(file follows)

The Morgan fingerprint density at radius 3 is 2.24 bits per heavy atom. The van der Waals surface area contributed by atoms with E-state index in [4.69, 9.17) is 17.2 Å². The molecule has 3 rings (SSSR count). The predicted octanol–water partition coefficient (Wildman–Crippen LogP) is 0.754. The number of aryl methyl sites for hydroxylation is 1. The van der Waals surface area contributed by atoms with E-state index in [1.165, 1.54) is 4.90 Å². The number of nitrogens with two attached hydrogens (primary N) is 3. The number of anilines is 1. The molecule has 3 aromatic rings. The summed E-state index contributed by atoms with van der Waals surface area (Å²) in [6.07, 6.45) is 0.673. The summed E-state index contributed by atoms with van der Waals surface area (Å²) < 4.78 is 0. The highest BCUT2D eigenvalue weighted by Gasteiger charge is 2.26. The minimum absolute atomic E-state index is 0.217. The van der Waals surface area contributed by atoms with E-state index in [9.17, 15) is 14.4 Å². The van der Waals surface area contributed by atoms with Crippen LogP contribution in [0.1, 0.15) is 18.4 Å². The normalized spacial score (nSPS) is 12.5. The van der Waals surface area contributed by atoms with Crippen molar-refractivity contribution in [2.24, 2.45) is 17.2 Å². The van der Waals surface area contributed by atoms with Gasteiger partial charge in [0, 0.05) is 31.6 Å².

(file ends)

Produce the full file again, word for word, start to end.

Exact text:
The Morgan fingerprint density at radius 3 is 2.24 bits per heavy atom. The van der Waals surface area contributed by atoms with E-state index in [4.69, 9.17) is 17.2 Å². The molecule has 3 rings (SSSR count). The predicted octanol–water partition coefficient (Wildman–Crippen LogP) is 0.754. The number of aryl methyl sites for hydroxylation is 1. The van der Waals surface area contributed by atoms with E-state index in [1.165, 1.54) is 4.90 Å². The number of nitrogens with two attached hydrogens (primary N) is 3. The number of anilines is 1. The molecule has 3 aromatic rings. The summed E-state index contributed by atoms with van der Waals surface area (Å²) in [6.07, 6.45) is 0.673. The summed E-state index contributed by atoms with van der Waals surface area (Å²) < 4.78 is 0. The highest BCUT2D eigenvalue weighted by Gasteiger charge is 2.26. The minimum absolute atomic E-state index is 0.217. The van der Waals surface area contributed by atoms with E-state index in [9.17, 15) is 14.4 Å². The van der Waals surface area contributed by atoms with Crippen LogP contribution in [0.1, 0.15) is 18.4 Å². The normalized spacial score (nSPS) is 12.5. The van der Waals surface area contributed by atoms with Crippen molar-refractivity contribution in [2.24, 2.45) is 17.2 Å². The van der Waals surface area contributed by atoms with Gasteiger partial charge in [0, 0.05) is 31.6 Å².